Book Reviews: New by Ramon Pacheco Pardo, Preti Taneja and Hanna Bervoets
From Shrimp to Whale: South Korea from the Forgotten War to K-Pop by Ramon Pacheco Pardo
Hurst, 280pp, £25
“A bear gave birth to Korea. Or so the legend goes. Ramon Pacheco Pardo begins his gripping tale with a long history of the ancient kingdoms and warring empires that once ruled the Korean Peninsula before it was divided in 1945, and the modern states of North and South Korea founded in 1948. The title invokes the old adage that Korea is a “shrimp between whales”, always in danger of being crushed between the major world powers. But the author argues that South Korea has long since passed that representation and now deserves to be considered a “whale” in its own right.
This is not a dry historical tome. International relations professor Pacheco Pardo declares his love for South Korea, weaving his personal memories (and travel tips) into the narrative. It chronicles the rise and fall of authoritarian rule, the origins of chaebol (literally “wealth clan”), industrial conglomerates and the “Korean wave” that has brought the country’s films and K-Pop music to international acclaim. Yet with rising income inequality, the growing threat from North Korea and a new president dividing Seoul, a bright future is by no means assured.
By Katie Stallard
[See also: Philip Pullman on the end of the Costa Book Awards: a blow for children’s literature]
Consequences by Preti Taneja
And other stories, 226 pages, £12
If the terrorist incident at London’s Fishmongers’ Hall in November 2019 was heartbreaking, a double connection to the event made it even more so for Preti Taneja. Jack Merritt, who died in the attack alongside Saskia Jones, was the novelist’s colleague. She had also taught striker, Usman Khan, creative writing during his time in prison. Taneja’s approach to dealing with such idiosyncratic grief is both personal and political. She identifies the systems complicit in the act: colonialism, racism, Theresa May’s “hostile environment”. She questions the use of writing lessons in prison and the very purpose of prisons.
It is a difficult book to read, because of the subject matter and sometimes also because of Taneja’s intellect – his desire to turn to literary theory or to break events down into their philosophical components. But it’s too bold in its experimentalism, its reluctance to conform to genre, to let grief rest easy. In Consequences Taneja guides us through “the atro-city” – a place, “the outside world looking inwards”, as much as an event – and wonders if together we can find a way out.
By Ellen Peerson-Hagger
Adventurer: The Life and Times of Giacomo Casanova by Leo Damrosch
Yale University Press, 432 pages, £25
Licentiousness is, in contemporary language, problematic. Giacomo Casanova (1725-98), the great seducer, may be a fascinating historical figure but, notes his later biographer Leo Damrosch, his story “is often disturbing and sometimes very dark”. Not all of the bed-breakings that Casanova recounted in his own version of his career, Story of My Life, were entirely consensual: there were many willing wives but also pre-teens, daughters prostituted by their parents, mother-daughter trios. and, in one case, his own daughter. Casanova’s release clause was that he believed that women too had a right to pleasure and, what’s more, he was in love almost permanently. Casanova was more than just a libido, however. He was a mathematician, lawyer, man of letters and librarian – as well as a trickster, gambler and liar – whose professional and personal impulses took him across Europe, where he met many great men of the day. . A contemporary said that Casanova “would have been a very handsome man had he not been ugly” but ugly or not, morally reprehensible or not, truthful or not, in Damrosch’s deft and balanced narration none the less no less exciting.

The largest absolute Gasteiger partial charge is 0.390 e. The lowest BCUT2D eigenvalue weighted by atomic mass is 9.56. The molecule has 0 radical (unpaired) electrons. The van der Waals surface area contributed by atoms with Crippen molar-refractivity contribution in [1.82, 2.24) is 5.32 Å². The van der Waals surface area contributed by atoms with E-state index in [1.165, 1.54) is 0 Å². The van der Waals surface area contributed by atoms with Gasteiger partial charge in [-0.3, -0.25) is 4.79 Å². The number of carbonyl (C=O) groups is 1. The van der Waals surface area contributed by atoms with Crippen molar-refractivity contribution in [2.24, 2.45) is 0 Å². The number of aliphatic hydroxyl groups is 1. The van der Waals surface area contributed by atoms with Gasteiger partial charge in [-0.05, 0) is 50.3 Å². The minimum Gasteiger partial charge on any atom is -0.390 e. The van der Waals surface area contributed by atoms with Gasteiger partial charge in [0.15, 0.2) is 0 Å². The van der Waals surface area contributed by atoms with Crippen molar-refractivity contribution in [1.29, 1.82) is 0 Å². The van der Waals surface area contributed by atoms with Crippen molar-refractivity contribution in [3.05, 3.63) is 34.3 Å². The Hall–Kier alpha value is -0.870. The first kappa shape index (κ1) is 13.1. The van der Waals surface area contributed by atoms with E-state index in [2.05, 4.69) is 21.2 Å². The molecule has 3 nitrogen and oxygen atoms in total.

By Michael Prodger
[See also: The Case Against the Sexual Revolution: liberal feminism under attack]
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We Had To Remove This Post by Hanna Bervoets, translated by Emma Rault
Picador, 144 pages, £12.99
Content moderators at an anonymous social media company are transformed by the abuse and conspiracy theories they control – that’s the premise of We had to delete this post by renowned Dutch author Hanna Bervoets, her first book to be translated into English. It starts with racist and homophobic jokes; then the characters begin to apply the content rules to their real lives. When a man looks like he’s about to jump off a roof in the real world, Kayleigh, our narrator, decides that video “isn’t allowed.” Then a co-worker becomes a Dish Earther. Kayleigh is appalled but admits that “at this point I mainly knew arguments in favor of the idea that the Earth was not tour”. These parts of the short story – which follows a flurry of sharp, social media-sensitive books such as Patricia Lockwood nobody talks about it – are the most insightful. The other characters and Kayleigh’s life outside of work aren’t as well developed.
Bervoets uses stripped-down language to evoke the desensitizing effects of social media. At best, you don’t see the horrors coming until they’re upon you, but the denouement in particular feels rushed.
By Matthew Gilley
[See also: Ottessa Moshfegh and the tedium of depravity]
This article originally appeared in the June 15, 2022 issue of The New Statesman, The great slowdown